The General Assembly began its short session of 46 days and adjourned only one day late with many accomplishments. After handling nearly 2700 bills and resolutions and appointing conferees from the House and Senate, budget changes were agreed upon.
Gov. Bob McDonnell fulfilled a campaign promise in early January when he signed Executive Order 31 creating the Independent Bipartisan Advisory Commission on Redistricting. The commission ensures bipartisan involvement in the redistricting process for state legislative and congressional boundaries.
Members of the Virginia General Assembly began introducing bills, or placing them “in the hopper,” on July 19, 2010, for consideration next year. The legislature convenes on Jan. 12, with two new members to be elected Jan. 11. Many of the pre-filed bills are merely bills that were not acted upon and were carried over from the previous session.
November means that Halloween is over, elections have concluded early in the month and we can look forward to perhaps the best holiday of the year – Thanksgiving. To most of us, Thanksgiving is an important, soul-satisfying, family-oriented holiday, and we can eat without remorse and store calories for the hard winter ahead.
If it’s November, we’ll have an election in Virginia. This year, we shall elect 11 representatives to the U.S. House. In November 2011, we shall elect the 40 members of the Virginia Senate and the 100 members of the Virginia House of Delegates.
It has become a tradition in Virginia for the elected attorney general to resign before the completion of his four-year term to run for higher office, usually that of governor. In 1947, Abram P. Staples resigned to accept appointment as judge of the Virginia Supreme Court of Appeals.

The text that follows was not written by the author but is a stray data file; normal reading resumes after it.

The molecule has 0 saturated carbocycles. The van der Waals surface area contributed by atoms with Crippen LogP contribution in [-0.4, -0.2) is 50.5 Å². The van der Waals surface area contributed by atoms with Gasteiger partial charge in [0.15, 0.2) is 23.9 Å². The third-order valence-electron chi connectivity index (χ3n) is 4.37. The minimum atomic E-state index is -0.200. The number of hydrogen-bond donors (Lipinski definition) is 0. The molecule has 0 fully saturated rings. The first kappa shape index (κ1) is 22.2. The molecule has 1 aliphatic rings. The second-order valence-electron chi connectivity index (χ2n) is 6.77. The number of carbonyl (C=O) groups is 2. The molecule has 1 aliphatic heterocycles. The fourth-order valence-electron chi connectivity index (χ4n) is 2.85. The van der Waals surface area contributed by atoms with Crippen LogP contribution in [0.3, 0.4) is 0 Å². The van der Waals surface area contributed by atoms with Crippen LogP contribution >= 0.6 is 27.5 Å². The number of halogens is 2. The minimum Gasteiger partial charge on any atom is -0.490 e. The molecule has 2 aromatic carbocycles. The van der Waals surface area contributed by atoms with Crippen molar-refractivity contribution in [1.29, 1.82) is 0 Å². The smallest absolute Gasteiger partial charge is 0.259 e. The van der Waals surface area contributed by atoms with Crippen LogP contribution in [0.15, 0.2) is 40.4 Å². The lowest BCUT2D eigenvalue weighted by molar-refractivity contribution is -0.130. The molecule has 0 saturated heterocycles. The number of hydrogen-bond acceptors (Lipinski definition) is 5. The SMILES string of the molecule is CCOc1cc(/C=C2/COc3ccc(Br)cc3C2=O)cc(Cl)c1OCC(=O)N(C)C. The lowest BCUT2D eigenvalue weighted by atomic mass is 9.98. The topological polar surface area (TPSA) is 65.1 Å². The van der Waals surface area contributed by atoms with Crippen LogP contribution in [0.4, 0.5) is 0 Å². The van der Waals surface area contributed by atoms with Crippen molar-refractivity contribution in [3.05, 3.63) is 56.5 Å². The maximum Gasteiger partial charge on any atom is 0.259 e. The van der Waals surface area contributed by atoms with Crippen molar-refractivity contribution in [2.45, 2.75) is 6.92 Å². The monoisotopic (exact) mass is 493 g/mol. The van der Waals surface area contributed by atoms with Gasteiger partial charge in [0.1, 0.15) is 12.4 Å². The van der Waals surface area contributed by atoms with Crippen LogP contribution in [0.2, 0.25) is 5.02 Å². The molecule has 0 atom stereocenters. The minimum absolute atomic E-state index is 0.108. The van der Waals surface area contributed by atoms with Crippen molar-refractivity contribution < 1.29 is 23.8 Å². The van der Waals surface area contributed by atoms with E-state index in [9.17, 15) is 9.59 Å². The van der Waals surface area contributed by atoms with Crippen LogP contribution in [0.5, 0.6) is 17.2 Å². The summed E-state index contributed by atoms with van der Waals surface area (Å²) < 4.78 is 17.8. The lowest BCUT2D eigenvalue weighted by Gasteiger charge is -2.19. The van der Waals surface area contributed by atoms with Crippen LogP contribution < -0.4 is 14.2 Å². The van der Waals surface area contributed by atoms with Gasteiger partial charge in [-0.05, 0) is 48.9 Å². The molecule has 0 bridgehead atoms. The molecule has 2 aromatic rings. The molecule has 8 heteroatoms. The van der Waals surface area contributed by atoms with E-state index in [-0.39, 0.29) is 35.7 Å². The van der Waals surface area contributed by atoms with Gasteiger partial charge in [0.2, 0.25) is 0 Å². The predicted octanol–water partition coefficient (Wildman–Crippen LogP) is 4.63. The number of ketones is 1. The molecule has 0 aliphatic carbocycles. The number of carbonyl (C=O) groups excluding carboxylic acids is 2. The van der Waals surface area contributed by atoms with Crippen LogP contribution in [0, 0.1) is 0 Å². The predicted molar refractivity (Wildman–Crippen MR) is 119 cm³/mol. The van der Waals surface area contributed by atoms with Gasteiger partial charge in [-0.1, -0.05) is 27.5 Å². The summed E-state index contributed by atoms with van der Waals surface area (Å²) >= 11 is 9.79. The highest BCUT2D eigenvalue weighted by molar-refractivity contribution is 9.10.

The three of us are octogenarians now. Ben suggested a trip to Bald Head Island, N.C., and Ed and I agreed, since Ben’s son-in-law owns a cottage there and the price was right. We could go for a few nights or a week.
Oil is that slimy liquid that is sometimes called black gold, and it greases the skids of civilization. Whether we’re buying or selling it, comparing prices, consuming or trying to clean up spills, we’re all in the oil business. It’s the slippery stuff that provides the most accessible, inexpensive, moveable, safe and plentiful energy-efficient product in the world and the oil that we use now comes out of the ground, maybe six miles below the surface. We used to get it from pine trees, whales and other animals.
President George Washington selected 10 square miles of Maryland and Virginia for the District of Columbia. He picked an excellent location, midway between the 13 original states and central in terms of population. It was also near his family’s estate at Mt. Vernon.
Everyone has problems in Casablanca, and in Chester. My big one is insomnia, something that hit suddenly in June 1965. I haven’t had a good night’s sleep since, although I’ve been treated at the University of Virginia Hospital, the Medical College of Virginia Sleep Clinic, the Veterans Hospital, by an acupuncturist and by every doctor I’ve known or consulted.